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Pruning Evergreens

When Is The Right Time To Prune My Evergreens?
By Jay Mclaren

It is hard to believe, but the growing season is almost coming to an end. Most plants have experienced rapid growth through the early part of the spring, and by the time hot summer weather hits, growth is finishing and plants are beginning to harden for winter. This is also true for evergreens, so now is the right time to prune. They have finished most of their season's growth and tend to look shabby. It is a matter now of shearing or hand clipping the extra growth off of the plant. This pruning process accomplishes two things. It makes the plant look better, and helps to maintain the size and shape of the plant.

For upright evergreens, prune so that the top point is rounded or pointed. This helps to shed off winter snow. Then prune down all sides evenly creating a wider base than the top. This allows even distribution of sunlight and better all-round growth. Do not prune tightly into the trunk at the base. Rather follow an imaginary line down the side of the evergreen to the ground pruning anything off outside of that line.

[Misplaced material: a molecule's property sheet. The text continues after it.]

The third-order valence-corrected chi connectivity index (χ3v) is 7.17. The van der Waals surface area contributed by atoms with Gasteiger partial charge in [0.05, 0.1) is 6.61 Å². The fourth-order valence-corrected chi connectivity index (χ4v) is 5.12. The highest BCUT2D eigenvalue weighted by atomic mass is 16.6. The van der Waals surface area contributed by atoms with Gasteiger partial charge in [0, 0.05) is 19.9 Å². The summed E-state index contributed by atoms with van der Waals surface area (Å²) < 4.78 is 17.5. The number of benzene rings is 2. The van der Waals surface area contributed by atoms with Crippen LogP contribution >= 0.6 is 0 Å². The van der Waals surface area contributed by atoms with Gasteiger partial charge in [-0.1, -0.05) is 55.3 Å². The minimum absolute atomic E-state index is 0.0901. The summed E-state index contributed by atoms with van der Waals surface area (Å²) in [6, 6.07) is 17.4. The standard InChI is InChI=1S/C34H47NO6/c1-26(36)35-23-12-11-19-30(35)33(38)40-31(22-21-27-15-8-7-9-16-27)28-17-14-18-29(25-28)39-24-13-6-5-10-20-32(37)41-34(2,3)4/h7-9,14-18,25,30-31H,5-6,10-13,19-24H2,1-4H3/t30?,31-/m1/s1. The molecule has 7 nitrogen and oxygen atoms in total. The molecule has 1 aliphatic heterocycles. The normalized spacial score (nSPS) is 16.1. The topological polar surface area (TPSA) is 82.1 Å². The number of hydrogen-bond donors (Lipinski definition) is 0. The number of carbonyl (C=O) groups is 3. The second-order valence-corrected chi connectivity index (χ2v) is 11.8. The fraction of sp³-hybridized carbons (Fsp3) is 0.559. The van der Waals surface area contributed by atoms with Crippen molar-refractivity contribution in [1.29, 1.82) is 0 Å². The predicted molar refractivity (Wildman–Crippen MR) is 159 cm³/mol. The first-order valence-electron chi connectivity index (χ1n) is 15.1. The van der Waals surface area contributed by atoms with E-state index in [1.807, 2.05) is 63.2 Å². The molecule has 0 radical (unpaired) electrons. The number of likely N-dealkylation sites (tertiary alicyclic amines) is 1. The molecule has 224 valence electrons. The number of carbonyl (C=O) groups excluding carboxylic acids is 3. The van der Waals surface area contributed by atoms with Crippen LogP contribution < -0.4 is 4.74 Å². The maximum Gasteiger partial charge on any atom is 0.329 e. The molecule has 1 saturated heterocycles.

For spreading junipers, the use of a hand clipper rather than a shear will help to maintain the natural spreading habit. These plants do not do well if sheared in rounded shapes. Control the size of spreading junipers by going inward on branches and removing main pieces of branches down inside. This will generate new growth within and keep the plant to a smaller size.

For globes, prune rounded from the top down so the snow will not stay on top and follow the same principal for base pruning. Rather than pruning to within the base, prune straight down to the ground. The plants will look better and not have that laggy look at the base.

By doing this pruning now, the plants will respond with a very light new growth, which will keep them looking healthy and fresh year round.

Evergreens that have been pruned very early probably need it again now. Evergreens that are pruned late in the fall do not have proper buds developed for next year's growth.